If you are fan of simple, pellucid business models, then you might want to peruse Olin Corp.'s (NYSE: OLN) annual report. In a nutshell, Olin is a diversified producer of clor-alkali chemicals, brass metal products, and sporting ammunition.
Clor-alkali might sound like a complicated compound, it's not. It's basically, chlorine and lye, and is used in chemical manufacturing, pulp and paper, textiles, soaps, detergents, PVC plastics, and even drinking water.
Olin is the fourth largest U.S. producer of these ubiquitous chemicals, with annual capacity of 1.24 million tons at four plants in the eastern U.S. What's more, Olin is efficient at producing the stuff. The company's operating rate in chlor-alkali for 2006 was about 92%, similar to 2005. Moreover, little new industry capacity is likely to be added for the next several years, meaning that Olin should continue to operate at over 90% capacity.
Though the lead product, clor-alkali accounts for only 21% of Olin's $3.2 billion in annual revenue, but a whopping 77% of its $150 million in net income. In contrast, Olin Brass, which produces copper and copper alloy sheet, strip, foil, tube and fabricated products, brass rod, and stainless steel, accounts for 67% of revenue and only 18% of net income. Sporting ammunition (Winchester brand) fills in the blanks.
Though not terribly profitable, Olin Brass leaves a considerable footprint in its niche. The division is the largest U.S. producer of copper and copper alloy sheet and strip. In 2001 and 2002, Olin expanded its brass business by purchasing two companies, including the largest U.S. supplier of brass rod.
Unfortunately, domestic demand for strip and rod brass in recent years has been below 2000 levels, reflecting migration to offshore locations -- a trend unlikely to reverse any time soon.
That contraction in domestic brass demand has lead to contraction in brass production. At the end of 2005, Olin operated one major integrated brass, four re-roll mills, a tube plant, a brass rod plant, and the A.J. Oster network of 10 metal service centers.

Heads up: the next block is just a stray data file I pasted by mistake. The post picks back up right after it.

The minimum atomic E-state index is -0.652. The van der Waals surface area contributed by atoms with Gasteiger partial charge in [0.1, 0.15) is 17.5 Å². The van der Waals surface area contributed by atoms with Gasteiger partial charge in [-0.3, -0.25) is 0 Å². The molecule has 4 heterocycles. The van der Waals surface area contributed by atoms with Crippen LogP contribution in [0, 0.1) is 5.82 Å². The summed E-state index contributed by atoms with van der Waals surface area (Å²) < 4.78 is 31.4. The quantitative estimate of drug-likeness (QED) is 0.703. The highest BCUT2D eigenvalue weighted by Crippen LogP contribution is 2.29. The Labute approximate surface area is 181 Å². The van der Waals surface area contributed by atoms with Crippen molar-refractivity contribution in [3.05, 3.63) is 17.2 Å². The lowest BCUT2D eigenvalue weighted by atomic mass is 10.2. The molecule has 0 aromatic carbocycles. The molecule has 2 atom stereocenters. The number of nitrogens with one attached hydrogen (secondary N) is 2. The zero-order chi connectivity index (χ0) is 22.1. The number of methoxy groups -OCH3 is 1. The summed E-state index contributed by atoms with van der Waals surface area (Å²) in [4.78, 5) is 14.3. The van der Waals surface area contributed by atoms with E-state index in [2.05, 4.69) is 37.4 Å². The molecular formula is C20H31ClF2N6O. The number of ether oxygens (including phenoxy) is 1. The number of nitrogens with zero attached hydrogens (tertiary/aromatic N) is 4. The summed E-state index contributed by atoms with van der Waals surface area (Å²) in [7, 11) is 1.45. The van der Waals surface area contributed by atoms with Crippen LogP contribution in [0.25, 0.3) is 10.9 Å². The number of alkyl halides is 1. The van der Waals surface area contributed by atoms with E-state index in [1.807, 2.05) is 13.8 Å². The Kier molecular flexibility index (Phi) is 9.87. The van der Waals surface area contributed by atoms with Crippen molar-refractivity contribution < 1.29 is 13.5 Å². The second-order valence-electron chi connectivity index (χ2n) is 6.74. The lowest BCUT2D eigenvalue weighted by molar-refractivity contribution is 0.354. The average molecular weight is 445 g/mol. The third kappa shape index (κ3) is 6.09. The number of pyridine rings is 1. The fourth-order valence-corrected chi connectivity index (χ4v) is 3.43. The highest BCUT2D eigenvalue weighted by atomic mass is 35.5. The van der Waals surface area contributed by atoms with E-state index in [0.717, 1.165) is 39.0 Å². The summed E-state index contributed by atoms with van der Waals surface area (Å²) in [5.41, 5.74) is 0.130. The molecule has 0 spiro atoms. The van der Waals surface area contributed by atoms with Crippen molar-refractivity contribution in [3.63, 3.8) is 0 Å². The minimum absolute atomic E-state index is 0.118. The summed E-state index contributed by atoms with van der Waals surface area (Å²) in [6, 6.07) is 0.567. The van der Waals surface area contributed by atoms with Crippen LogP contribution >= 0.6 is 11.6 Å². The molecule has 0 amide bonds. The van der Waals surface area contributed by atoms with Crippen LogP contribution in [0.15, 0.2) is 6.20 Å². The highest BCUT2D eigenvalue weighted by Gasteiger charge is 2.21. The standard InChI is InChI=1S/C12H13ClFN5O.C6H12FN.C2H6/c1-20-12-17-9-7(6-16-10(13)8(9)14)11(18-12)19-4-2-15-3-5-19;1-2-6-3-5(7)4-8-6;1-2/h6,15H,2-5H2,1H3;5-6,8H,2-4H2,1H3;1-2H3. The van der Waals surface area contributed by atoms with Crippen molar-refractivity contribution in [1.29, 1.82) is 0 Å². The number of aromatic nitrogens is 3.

During 2006, the company closed two rolling mills facilities in Connecticut, consolidating production into its East Alton facility.
Tough Year Ahead
The outlook for Olin's chlor-alkali business isn't expected to set the world afire in 2007, either. Though volumes for 2007 are expected to resemble 2006, average industry prices are expected to be lower. What's more, the brass segment should continue to feel the adverse impact of softer demand in the auto and housing markets and relatively high copper and zinc prices.
The good news is Olin has a strong balance sheet to help weather the likely bumpy ride. Indeed, the balance sheet has improved significantly in the past two years. The company repaid $52 million of debt in 2005 and no significant amount of debt matures until 2011. The debt-to-equity ratio has declined from 63% in 2003 to 31% today, while cash increased from $190 million to $270 million.
For Dividend Lovers
As I've stated in previous missives, I like current problems, sound balances sheets, and dividends. Olin has all three. On the latter, Olin currently yields 4.9% and has paid a dividend for the past 80, putting on par with the likes of Procter & Gamble (NYSE: PG) and Exxon Mobil (NYSE: XOM).
If the past is indeed prologue, don't expect that dividend to be eliminated any time soon and do expect the business environment to eventually improve.
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